Clifton Nurseries is the oldest – and arguably most impressive – of London’s plant shops, a veritable oasis tucked among the fine townhouses surrounding Little Venice. Since 1851, it has been the go-to gardening emporium for aspiring green thumbs and established horticulturalists alike. Even if you’re the type who can’t manage to keep a single house plant alive, it’s well worth a visit for a stroll through the palatial glasshouse and a gander at the lush greenery and exotic flowers. Once you’ve gotten your foliage fix, hotfoot it to the garden café, Flotsam & Jetsam.

Address: 5A Clifton Villas, London, W9 2PH | Find out more here

Best places to eat in Little Venice

London Shell Co.

London Shell Co.

Sure, Little Venice, may not have gondolas, but it still knows how to do floating romance. Step aboard this candlelit barge for a phenomenal five-course seafood menu served alongside an English sparkling wine list, all while it gently winds its way down Regent’s Canal from Paddington to Camden. Put simply, it’s the boat that rocks.

Details: The Prince Regent Boat, Moored by Sheldon Square, Paddington, Central London, W2 6PY | Book here

The Summerhouse

the summerhouse restaurant in little venice

The Summerhouse is where you go when the city grind is getting you down and you want to pretend you’re thousands of miles away. Fresh seafood: tick; fabulous canal-side views: tick; glamorous clientele: tick – what’s not to love? As its name suggests, this place is in its prime in the warmer months, so nab a spot in the sunshine and linger for hours over Champagne and lobster. 

Details: Blomfield Road, London, W9 2PA | Book here

Cafe Laville 

Perched atop the Maida Hill Tunnel, Cafe Laville is the perfect place to sit and soak in the charm of Little Venice as you watch the colourful canal boats drift below you. The balcony offers the best seats in the house, but the floor-to-ceiling windows and skylights lend the interior a bright and airy feel, no matter the time of year. No doubt you’ll come for the views, but stay for the food: there’s a sizeable pizza menu with all the favourites, plus a variety of pasta and other Italian classics.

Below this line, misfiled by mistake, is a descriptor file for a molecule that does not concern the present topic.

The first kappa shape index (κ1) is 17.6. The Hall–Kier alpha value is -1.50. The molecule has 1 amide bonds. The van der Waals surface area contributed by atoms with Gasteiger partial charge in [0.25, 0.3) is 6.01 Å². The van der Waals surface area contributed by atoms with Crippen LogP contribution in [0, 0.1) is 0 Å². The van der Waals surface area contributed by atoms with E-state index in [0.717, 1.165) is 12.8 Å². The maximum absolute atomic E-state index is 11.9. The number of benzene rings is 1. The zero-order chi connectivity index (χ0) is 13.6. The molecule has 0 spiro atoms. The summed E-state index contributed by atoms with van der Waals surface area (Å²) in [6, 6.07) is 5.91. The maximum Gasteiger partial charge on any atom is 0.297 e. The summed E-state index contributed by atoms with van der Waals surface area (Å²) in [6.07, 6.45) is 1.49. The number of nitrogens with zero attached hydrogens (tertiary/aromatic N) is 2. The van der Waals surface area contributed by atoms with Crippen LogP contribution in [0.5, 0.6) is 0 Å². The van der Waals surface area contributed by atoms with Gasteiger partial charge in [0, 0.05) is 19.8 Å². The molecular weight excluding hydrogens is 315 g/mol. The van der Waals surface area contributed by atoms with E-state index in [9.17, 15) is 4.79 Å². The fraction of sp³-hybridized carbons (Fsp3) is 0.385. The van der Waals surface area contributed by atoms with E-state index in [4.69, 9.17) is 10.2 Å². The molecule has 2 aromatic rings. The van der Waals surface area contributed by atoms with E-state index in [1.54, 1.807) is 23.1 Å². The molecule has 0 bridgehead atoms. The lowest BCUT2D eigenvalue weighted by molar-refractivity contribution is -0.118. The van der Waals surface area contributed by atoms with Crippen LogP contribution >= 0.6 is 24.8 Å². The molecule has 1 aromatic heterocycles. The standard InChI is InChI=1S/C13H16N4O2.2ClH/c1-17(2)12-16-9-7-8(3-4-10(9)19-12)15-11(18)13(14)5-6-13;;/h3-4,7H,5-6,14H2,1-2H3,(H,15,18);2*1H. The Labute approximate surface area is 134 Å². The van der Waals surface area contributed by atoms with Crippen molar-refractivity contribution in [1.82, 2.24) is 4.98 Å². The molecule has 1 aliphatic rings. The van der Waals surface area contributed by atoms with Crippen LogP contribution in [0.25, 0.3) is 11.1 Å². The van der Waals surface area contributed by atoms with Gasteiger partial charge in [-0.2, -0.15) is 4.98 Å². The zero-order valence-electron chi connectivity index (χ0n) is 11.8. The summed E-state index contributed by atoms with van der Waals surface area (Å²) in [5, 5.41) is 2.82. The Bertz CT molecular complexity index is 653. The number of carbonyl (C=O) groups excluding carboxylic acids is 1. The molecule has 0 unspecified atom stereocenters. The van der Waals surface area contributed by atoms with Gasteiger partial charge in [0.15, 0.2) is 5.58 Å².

Details: 453 Edgware Road, London, W2 1TH | Book here

Tokyo Pizza

In a neon-lit, bunker-style izakaya setting, classic pizzas are given the Tokyo treatment with the addition of Japanese ingredients. And it’s just weird enough to work. There’s the salami pizza topped with shichimi tomato sauce and shishito pepper, a mushroom pizza elevated with sweet soy truffle glaze, and a spicy wagyu pizza with roast tenderstem broccoli on a sweetcorn cream base.

Details: 47 Maida Vale, London, W9 1SD | Book here


kateh restaurant in little venice

Kateh is one of Little Venice’s best-kept secrets. Despite appearing in the Michelin Guide as a Bib Gourmand restaurant, the Persian eatery still manages to fly under the radar. With Iranian chef Narges Pourkhomami at the helm, the menu features a selection of authentic stews and salads alongside chargrilled meats and traditional Persian desserts. The elegant dining room seats just 75, while a private dining room downstairs and a pretty garden terrace offer additional space.

Details: 5 Warwick Place, Warwick Avenue, W9 2PX | Book here

Best places to drink in Little Venice 

The Warwick Castle

The Warwick Castle, Little Venice

The Warwick Castle is a locals’ haunt that prides itself on its convivial charm. The Warwick Place stalwart has been around since 1867, and maintains its old-school appeal with wood-panelled interiors, ornately etched windows and a marble fireplace. Have a glass of wine at one of the outdoor tables, or settle in for a hearty Sunday roast by the open log fire – just don’t forget to order the sticky toffee pudding for dessert.

Details: 6 Warwick Pl, London, W9 2PX | Book here

The Prince Alfred

The Prince Alfred

Travel back in time to the 19th century at The Prince Alfred, where very little seems to have changed since 1856. The Victorian pub is a hit amongst locals and visitors alike for its lavish interior, complete with ‘snob screens’ that separate the different sections of the bar. The secret cellar downstairs, originally used for storing coal, has been thoughtfully transformed into an intimate space for private parties and gatherings.

Details: 5A Formosa Street, London, W9 1EE | Book here


Love discovering new neighbourhoods? Check out The Nudge’s Itineraries